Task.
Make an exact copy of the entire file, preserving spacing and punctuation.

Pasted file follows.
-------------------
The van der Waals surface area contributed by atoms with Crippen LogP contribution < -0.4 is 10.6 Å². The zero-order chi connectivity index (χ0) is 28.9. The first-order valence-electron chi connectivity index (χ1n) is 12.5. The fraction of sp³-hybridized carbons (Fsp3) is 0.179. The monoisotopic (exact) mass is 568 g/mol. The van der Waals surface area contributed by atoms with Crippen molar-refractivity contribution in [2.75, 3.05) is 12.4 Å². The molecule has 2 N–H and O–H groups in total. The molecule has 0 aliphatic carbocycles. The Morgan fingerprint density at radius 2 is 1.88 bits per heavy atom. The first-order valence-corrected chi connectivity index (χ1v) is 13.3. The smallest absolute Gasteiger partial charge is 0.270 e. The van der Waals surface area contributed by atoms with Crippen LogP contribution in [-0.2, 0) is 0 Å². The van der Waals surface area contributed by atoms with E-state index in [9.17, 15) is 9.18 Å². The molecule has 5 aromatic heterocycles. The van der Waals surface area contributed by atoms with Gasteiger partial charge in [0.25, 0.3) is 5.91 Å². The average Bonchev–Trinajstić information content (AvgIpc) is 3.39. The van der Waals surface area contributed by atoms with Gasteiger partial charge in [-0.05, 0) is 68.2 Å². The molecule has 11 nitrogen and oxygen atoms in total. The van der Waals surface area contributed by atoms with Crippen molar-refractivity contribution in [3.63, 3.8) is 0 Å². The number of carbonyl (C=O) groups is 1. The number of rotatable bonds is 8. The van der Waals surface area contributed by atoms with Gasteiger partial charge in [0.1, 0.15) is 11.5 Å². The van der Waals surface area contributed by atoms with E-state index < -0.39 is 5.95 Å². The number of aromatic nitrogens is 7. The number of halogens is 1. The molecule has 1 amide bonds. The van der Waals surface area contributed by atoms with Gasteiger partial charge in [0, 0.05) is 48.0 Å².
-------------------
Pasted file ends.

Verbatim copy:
The van der Waals surface area contributed by atoms with Crippen LogP contribution < -0.4 is 10.6 Å². The zero-order chi connectivity index (χ0) is 28.9. The first-order valence-electron chi connectivity index (χ1n) is 12.5. The fraction of sp³-hybridized carbons (Fsp3) is 0.179. The monoisotopic (exact) mass is 568 g/mol. The van der Waals surface area contributed by atoms with Crippen molar-refractivity contribution in [2.75, 3.05) is 12.4 Å². The molecule has 2 N–H and O–H groups in total. The molecule has 0 aliphatic carbocycles. The Morgan fingerprint density at radius 2 is 1.88 bits per heavy atom. The first-order valence-corrected chi connectivity index (χ1v) is 13.3. The smallest absolute Gasteiger partial charge is 0.270 e. The van der Waals surface area contributed by atoms with Crippen LogP contribution in [-0.2, 0) is 0 Å². The van der Waals surface area contributed by atoms with E-state index in [9.17, 15) is 9.18 Å². The molecule has 5 aromatic heterocycles. The van der Waals surface area contributed by atoms with Gasteiger partial charge in [0.25, 0.3) is 5.91 Å². The average Bonchev–Trinajstić information content (AvgIpc) is 3.39. The van der Waals surface area contributed by atoms with Gasteiger partial charge in [-0.05, 0) is 68.2 Å². The molecule has 11 nitrogen and oxygen atoms in total. The van der Waals surface area contributed by atoms with Crippen molar-refractivity contribution in [3.63, 3.8) is 0 Å². The number of carbonyl (C=O) groups is 1. The number of rotatable bonds is 8. The van der Waals surface area contributed by atoms with Gasteiger partial charge in [0.1, 0.15) is 11.5 Å². The van der Waals surface area contributed by atoms with E-state index < -0.39 is 5.95 Å². The number of aromatic nitrogens is 7. The number of halogens is 1. The molecule has 1 amide bonds. The van der Waals surface area contributed by atoms with Gasteiger partial charge in [0, 0.05) is 48.0 Å².